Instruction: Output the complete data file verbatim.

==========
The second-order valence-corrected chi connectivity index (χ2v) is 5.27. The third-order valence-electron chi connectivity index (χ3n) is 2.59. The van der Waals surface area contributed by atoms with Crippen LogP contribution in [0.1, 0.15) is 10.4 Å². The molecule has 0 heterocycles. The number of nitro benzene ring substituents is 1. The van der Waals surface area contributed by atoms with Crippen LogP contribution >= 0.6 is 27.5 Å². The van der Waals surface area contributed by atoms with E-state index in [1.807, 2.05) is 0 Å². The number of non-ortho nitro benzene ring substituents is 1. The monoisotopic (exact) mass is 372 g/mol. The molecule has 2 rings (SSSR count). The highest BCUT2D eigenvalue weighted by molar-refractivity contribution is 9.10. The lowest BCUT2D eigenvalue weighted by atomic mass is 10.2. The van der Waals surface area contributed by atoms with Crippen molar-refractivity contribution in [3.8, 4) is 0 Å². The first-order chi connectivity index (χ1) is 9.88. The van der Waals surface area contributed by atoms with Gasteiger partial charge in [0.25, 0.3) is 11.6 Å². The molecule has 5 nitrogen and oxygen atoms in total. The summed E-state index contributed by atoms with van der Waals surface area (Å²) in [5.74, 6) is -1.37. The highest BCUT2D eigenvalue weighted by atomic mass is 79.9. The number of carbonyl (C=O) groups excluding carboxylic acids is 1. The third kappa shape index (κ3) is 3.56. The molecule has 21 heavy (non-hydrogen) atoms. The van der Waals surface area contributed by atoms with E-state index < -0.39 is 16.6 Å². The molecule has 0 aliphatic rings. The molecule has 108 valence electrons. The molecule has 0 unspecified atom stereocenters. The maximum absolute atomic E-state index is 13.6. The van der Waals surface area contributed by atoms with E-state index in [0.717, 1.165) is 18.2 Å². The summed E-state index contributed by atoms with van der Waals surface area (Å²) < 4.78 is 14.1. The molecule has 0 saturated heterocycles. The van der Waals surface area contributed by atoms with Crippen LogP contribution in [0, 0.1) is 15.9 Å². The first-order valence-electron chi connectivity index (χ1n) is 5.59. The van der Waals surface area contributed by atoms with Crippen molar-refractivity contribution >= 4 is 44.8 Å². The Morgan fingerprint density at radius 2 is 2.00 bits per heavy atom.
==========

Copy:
The second-order valence-corrected chi connectivity index (χ2v) is 5.27. The third-order valence-electron chi connectivity index (χ3n) is 2.59. The van der Waals surface area contributed by atoms with Crippen LogP contribution in [0.1, 0.15) is 10.4 Å². The molecule has 0 heterocycles. The number of nitro benzene ring substituents is 1. The van der Waals surface area contributed by atoms with Crippen LogP contribution >= 0.6 is 27.5 Å². The van der Waals surface area contributed by atoms with E-state index in [1.807, 2.05) is 0 Å². The number of non-ortho nitro benzene ring substituents is 1. The monoisotopic (exact) mass is 372 g/mol. The molecule has 2 rings (SSSR count). The highest BCUT2D eigenvalue weighted by molar-refractivity contribution is 9.10. The lowest BCUT2D eigenvalue weighted by atomic mass is 10.2. The van der Waals surface area contributed by atoms with Crippen molar-refractivity contribution in [3.8, 4) is 0 Å². The first-order chi connectivity index (χ1) is 9.88. The van der Waals surface area contributed by atoms with Gasteiger partial charge in [0.25, 0.3) is 11.6 Å². The molecule has 5 nitrogen and oxygen atoms in total. The summed E-state index contributed by atoms with van der Waals surface area (Å²) in [5.74, 6) is -1.37. The highest BCUT2D eigenvalue weighted by atomic mass is 79.9. The number of carbonyl (C=O) groups excluding carboxylic acids is 1. The third kappa shape index (κ3) is 3.56. The molecule has 21 heavy (non-hydrogen) atoms. The van der Waals surface area contributed by atoms with E-state index < -0.39 is 16.6 Å². The molecule has 0 aliphatic rings. The molecule has 108 valence electrons. The molecule has 0 unspecified atom stereocenters. The maximum absolute atomic E-state index is 13.6. The van der Waals surface area contributed by atoms with E-state index in [0.717, 1.165) is 18.2 Å². The summed E-state index contributed by atoms with van der Waals surface area (Å²) < 4.78 is 14.1. The molecule has 0 saturated heterocycles. The van der Waals surface area contributed by atoms with Crippen LogP contribution in [0, 0.1) is 15.9 Å². The first-order valence-electron chi connectivity index (χ1n) is 5.59. The van der Waals surface area contributed by atoms with Crippen molar-refractivity contribution >= 4 is 44.8 Å². The Morgan fingerprint density at radius 2 is 2.00 bits per heavy atom.